Tolerance

If you google the word “tolerance” you’ll find more than 41 million hits to follow up on.  Type the same word into an online Bible index and you might come up with two or three entries, mostly in contemporary translations that have used this word instead of “forbearance” (which is closer, in my view, to the original Greek, but is a word that has gone out of fashion).

Tolerance is a highly esteemed value in our societies today, certainly in the Netherlands where I live.  But it isn’t a very Biblical concept.  In the Old Testament you won’t find much tolerance for groups or individuals whose religion, race, sexual practices, diet, or personal hygiene were at odds with those of God’s “chosen” people.  The New Testament, though providing the framework and first signs of a new way of thinking – much of which we would call tolerance – is still almost entirely devoid of the word.

The biblical literature prefers a related, but different concept: “patience”.  Patience is peppered throughout the Bible, and is much like tolerance in practice, but on closer inspection is not the same.  The goal of tolerance is that we learn to accept each other as we are. Period.  The goal of patience is that we learn to accept each other as we grow toward being who we should be.  Tolerance encourages the acceptance of the status quo; patience presupposes a quality or standard to which one aspires.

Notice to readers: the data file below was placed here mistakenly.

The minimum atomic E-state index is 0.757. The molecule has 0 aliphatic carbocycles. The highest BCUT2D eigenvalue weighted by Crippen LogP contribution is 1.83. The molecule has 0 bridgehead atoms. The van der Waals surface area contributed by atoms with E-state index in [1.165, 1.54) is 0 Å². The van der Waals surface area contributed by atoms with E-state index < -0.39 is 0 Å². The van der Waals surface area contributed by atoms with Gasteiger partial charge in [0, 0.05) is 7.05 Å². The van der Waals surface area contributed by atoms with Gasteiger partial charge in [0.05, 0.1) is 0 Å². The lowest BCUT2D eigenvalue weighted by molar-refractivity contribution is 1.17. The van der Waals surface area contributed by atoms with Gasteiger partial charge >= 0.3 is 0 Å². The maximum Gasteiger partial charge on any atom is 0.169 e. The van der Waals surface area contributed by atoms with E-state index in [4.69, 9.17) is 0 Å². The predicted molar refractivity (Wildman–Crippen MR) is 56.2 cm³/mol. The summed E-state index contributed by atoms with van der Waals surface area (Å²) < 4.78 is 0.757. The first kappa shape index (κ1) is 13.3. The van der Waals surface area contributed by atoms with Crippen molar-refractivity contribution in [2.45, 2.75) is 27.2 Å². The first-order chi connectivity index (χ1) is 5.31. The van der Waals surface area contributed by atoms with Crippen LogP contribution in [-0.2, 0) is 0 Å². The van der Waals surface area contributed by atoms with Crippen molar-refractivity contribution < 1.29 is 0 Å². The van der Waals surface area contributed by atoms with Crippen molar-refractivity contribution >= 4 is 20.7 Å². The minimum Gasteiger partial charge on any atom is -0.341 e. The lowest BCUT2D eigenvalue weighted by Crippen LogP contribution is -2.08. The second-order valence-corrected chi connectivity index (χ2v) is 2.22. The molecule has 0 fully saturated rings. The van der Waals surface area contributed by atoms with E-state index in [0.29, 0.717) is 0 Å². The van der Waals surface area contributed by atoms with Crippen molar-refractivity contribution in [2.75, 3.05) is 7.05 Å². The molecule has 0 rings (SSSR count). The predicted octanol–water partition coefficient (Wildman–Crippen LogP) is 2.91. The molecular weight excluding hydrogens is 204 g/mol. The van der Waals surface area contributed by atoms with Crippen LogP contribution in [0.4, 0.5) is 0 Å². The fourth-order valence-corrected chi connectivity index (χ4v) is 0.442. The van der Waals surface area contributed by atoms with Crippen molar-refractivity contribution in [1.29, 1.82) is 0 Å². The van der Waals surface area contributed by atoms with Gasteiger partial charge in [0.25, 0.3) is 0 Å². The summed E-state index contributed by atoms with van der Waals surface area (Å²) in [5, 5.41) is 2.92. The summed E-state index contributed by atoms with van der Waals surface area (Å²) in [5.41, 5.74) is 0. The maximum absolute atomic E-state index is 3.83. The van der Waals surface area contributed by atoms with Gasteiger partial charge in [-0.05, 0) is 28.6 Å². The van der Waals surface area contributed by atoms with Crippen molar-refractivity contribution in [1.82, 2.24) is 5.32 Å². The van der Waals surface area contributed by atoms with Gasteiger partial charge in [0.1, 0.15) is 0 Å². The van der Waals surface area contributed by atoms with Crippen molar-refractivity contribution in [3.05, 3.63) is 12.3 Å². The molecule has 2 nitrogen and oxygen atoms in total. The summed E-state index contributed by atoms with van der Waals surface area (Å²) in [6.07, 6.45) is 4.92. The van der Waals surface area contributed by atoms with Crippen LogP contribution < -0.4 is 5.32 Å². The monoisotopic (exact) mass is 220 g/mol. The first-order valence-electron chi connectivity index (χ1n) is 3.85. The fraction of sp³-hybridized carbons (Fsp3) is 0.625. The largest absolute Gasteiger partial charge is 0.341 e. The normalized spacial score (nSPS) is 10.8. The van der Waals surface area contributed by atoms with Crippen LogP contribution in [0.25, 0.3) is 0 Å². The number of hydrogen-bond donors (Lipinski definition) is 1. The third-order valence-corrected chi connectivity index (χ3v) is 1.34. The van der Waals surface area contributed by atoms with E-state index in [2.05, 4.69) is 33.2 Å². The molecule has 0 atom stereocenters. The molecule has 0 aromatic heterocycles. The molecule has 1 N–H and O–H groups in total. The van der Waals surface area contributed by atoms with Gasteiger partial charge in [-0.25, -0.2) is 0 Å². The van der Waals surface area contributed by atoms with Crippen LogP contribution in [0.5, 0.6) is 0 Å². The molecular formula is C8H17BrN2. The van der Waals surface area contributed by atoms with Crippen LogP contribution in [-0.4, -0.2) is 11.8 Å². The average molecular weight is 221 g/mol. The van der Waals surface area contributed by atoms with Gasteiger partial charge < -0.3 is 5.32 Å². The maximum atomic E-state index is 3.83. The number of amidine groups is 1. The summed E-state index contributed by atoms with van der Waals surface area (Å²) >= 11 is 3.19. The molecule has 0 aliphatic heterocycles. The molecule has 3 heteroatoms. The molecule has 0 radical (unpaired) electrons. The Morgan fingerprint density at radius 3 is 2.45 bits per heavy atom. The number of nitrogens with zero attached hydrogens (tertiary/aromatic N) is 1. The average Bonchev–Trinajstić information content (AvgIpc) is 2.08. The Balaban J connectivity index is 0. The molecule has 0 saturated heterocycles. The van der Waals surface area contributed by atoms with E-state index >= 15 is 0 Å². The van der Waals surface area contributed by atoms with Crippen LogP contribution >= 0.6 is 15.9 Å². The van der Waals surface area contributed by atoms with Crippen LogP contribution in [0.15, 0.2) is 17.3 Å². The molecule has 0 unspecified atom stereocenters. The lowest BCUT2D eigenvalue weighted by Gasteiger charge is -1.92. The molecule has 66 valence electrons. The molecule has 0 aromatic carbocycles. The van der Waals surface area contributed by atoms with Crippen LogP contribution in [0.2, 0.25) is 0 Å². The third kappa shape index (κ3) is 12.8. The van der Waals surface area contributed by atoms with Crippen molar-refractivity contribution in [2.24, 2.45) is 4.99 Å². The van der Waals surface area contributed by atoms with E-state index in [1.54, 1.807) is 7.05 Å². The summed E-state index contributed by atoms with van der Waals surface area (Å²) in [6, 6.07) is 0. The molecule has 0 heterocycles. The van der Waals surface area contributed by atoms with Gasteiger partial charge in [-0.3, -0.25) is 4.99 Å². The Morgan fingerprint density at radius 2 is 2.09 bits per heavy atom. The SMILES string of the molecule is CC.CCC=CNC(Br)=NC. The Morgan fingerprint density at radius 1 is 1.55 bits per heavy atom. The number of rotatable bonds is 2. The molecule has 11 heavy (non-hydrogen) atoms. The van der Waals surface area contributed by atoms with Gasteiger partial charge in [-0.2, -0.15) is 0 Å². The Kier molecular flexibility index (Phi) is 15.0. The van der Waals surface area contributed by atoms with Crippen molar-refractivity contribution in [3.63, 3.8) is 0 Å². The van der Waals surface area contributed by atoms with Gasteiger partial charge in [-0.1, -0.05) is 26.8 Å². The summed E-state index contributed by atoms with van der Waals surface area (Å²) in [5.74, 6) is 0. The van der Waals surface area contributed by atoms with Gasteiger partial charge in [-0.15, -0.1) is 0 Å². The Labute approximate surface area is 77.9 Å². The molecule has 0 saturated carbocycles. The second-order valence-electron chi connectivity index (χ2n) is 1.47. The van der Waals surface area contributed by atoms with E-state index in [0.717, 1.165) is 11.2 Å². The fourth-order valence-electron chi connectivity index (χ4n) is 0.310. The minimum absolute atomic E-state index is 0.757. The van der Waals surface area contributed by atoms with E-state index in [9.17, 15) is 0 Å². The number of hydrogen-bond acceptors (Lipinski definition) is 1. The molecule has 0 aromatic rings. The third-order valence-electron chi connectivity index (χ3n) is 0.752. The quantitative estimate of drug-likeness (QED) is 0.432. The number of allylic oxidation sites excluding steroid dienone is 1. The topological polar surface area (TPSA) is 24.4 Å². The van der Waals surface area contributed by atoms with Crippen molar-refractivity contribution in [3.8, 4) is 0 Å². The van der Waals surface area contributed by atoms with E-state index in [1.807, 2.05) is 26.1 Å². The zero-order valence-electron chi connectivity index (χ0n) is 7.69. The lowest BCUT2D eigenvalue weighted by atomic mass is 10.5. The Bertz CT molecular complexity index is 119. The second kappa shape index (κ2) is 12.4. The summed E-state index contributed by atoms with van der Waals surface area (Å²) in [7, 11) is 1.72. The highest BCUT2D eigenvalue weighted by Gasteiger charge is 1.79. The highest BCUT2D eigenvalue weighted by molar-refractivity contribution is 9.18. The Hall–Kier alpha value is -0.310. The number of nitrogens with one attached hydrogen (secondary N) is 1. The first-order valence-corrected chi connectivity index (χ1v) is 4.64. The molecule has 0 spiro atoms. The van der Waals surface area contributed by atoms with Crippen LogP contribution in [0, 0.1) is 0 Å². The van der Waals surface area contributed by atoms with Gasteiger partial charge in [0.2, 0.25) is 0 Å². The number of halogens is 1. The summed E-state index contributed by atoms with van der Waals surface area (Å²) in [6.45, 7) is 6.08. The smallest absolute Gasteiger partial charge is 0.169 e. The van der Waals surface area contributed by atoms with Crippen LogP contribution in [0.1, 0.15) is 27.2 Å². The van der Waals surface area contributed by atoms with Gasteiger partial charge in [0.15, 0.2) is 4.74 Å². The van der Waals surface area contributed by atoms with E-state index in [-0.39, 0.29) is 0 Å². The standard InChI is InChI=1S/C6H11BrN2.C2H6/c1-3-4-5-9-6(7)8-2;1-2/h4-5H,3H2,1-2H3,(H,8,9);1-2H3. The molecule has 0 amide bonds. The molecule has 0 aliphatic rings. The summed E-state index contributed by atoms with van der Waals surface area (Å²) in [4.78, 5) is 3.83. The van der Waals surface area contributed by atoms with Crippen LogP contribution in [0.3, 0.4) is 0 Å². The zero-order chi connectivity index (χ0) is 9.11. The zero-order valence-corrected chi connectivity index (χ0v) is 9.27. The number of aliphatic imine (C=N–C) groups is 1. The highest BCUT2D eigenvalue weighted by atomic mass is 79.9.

The weakness of patience is that it requires someone to set the standard.  In theory that person is God – who created us in his image and thus knows how we should best live; in reality the standard is set by the millions of interpreters of God’s words.  Experience – religious history included – has taught us that many of those would-be spokespersons are absolutely sure of the rightness of their point of view, their interpretation of God’s words.  And it probably isn’t a stretch to say that most of the evil done in the world is done by those who are absolutely convinced that their beliefs are right and who have the power to enforce their will.

Perhaps for a multi-cultural society tolerance really is the best we can do.  As limited in wisdom and insight, and as corruptible as we are, it’s probably safer for all of us.  But as an individual I’m glad God, who knows all and sees all, is patient with me; glad he is not finished forming me into something better than I was yesterday.

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